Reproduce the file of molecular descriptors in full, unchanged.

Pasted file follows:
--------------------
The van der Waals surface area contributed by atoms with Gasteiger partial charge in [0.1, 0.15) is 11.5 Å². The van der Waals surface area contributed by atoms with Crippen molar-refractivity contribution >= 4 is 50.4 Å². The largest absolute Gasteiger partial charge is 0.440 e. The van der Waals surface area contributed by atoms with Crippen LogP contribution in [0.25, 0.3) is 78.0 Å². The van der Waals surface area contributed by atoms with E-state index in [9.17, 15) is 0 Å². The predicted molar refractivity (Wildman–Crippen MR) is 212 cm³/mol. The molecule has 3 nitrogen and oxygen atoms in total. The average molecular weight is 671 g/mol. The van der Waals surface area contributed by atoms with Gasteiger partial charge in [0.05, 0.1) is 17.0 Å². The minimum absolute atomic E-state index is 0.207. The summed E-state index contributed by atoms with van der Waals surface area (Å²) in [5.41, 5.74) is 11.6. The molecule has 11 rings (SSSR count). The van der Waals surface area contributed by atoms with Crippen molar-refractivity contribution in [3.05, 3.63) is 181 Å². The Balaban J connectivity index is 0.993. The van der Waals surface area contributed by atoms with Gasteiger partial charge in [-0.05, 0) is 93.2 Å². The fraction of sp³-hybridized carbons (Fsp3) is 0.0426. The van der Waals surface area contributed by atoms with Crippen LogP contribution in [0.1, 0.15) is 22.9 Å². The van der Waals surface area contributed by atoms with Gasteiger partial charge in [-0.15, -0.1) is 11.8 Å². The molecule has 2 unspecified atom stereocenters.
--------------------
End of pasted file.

The van der Waals surface area contributed by atoms with Gasteiger partial charge in [0.1, 0.15) is 11.5 Å². The van der Waals surface area contributed by atoms with Crippen molar-refractivity contribution >= 4 is 50.4 Å². The largest absolute Gasteiger partial charge is 0.440 e. The van der Waals surface area contributed by atoms with Crippen LogP contribution in [0.25, 0.3) is 78.0 Å². The van der Waals surface area contributed by atoms with E-state index in [9.17, 15) is 0 Å². The predicted molar refractivity (Wildman–Crippen MR) is 212 cm³/mol. The molecule has 3 nitrogen and oxygen atoms in total. The average molecular weight is 671 g/mol. The van der Waals surface area contributed by atoms with Gasteiger partial charge in [0.05, 0.1) is 17.0 Å². The minimum absolute atomic E-state index is 0.207. The summed E-state index contributed by atoms with van der Waals surface area (Å²) in [5.41, 5.74) is 11.6. The molecule has 11 rings (SSSR count). The van der Waals surface area contributed by atoms with Crippen molar-refractivity contribution in [3.05, 3.63) is 181 Å². The Balaban J connectivity index is 0.993. The van der Waals surface area contributed by atoms with Gasteiger partial charge in [-0.05, 0) is 93.2 Å². The fraction of sp³-hybridized carbons (Fsp3) is 0.0426. The van der Waals surface area contributed by atoms with Crippen LogP contribution in [0.1, 0.15) is 22.9 Å². The van der Waals surface area contributed by atoms with Gasteiger partial charge in [-0.15, -0.1) is 11.8 Å². The molecule has 2 unspecified atom stereocenters.